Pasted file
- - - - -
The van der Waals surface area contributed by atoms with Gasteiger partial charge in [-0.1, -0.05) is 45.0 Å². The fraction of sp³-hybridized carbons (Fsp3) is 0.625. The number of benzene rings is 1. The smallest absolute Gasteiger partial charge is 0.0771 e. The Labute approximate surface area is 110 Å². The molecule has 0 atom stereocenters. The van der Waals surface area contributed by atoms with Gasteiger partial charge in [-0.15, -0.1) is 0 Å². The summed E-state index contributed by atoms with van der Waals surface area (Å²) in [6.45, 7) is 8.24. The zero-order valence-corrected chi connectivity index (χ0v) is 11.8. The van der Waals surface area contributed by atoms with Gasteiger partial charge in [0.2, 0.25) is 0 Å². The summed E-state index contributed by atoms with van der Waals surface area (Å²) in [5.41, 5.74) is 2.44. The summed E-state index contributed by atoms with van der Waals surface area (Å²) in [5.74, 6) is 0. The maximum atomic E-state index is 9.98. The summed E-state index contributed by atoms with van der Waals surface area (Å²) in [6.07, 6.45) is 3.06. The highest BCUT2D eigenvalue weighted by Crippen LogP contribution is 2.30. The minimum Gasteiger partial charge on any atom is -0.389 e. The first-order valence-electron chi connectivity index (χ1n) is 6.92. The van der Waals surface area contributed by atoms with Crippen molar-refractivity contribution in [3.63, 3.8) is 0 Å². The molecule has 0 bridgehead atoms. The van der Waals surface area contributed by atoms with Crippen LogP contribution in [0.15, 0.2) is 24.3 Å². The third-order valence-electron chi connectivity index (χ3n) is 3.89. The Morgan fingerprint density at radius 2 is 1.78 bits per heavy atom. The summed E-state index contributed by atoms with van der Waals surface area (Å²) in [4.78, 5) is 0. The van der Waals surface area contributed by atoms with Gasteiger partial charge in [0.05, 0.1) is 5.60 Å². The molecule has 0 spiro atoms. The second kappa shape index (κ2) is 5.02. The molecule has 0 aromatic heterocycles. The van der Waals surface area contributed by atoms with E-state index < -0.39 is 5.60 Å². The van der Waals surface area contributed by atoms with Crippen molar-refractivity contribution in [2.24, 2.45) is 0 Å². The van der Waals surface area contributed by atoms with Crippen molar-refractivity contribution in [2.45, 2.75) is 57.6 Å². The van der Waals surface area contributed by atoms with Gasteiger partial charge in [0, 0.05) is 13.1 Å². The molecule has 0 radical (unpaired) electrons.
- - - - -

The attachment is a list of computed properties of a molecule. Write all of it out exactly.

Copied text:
The van der Waals surface area contributed by atoms with Gasteiger partial charge in [-0.1, -0.05) is 45.0 Å². The fraction of sp³-hybridized carbons (Fsp3) is 0.625. The number of benzene rings is 1. The smallest absolute Gasteiger partial charge is 0.0771 e. The Labute approximate surface area is 110 Å². The molecule has 0 atom stereocenters. The van der Waals surface area contributed by atoms with Gasteiger partial charge in [-0.15, -0.1) is 0 Å². The summed E-state index contributed by atoms with van der Waals surface area (Å²) in [6.45, 7) is 8.24. The zero-order valence-corrected chi connectivity index (χ0v) is 11.8. The van der Waals surface area contributed by atoms with Gasteiger partial charge in [0.2, 0.25) is 0 Å². The summed E-state index contributed by atoms with van der Waals surface area (Å²) in [5.41, 5.74) is 2.44. The summed E-state index contributed by atoms with van der Waals surface area (Å²) in [5.74, 6) is 0. The maximum atomic E-state index is 9.98. The summed E-state index contributed by atoms with van der Waals surface area (Å²) in [6.07, 6.45) is 3.06. The highest BCUT2D eigenvalue weighted by Crippen LogP contribution is 2.30. The minimum Gasteiger partial charge on any atom is -0.389 e. The first-order valence-electron chi connectivity index (χ1n) is 6.92. The van der Waals surface area contributed by atoms with Crippen molar-refractivity contribution in [3.63, 3.8) is 0 Å². The molecule has 0 bridgehead atoms. The van der Waals surface area contributed by atoms with Crippen LogP contribution in [0.15, 0.2) is 24.3 Å². The third-order valence-electron chi connectivity index (χ3n) is 3.89. The Morgan fingerprint density at radius 2 is 1.78 bits per heavy atom. The summed E-state index contributed by atoms with van der Waals surface area (Å²) in [4.78, 5) is 0. The van der Waals surface area contributed by atoms with Gasteiger partial charge in [0.05, 0.1) is 5.60 Å². The molecule has 0 spiro atoms. The second kappa shape index (κ2) is 5.02. The molecule has 0 aromatic heterocycles. The van der Waals surface area contributed by atoms with E-state index < -0.39 is 5.60 Å². The van der Waals surface area contributed by atoms with Crippen molar-refractivity contribution in [2.24, 2.45) is 0 Å². The van der Waals surface area contributed by atoms with Crippen molar-refractivity contribution in [2.45, 2.75) is 57.6 Å². The van der Waals surface area contributed by atoms with Gasteiger partial charge in [0, 0.05) is 13.1 Å². The molecule has 0 radical (unpaired) electrons.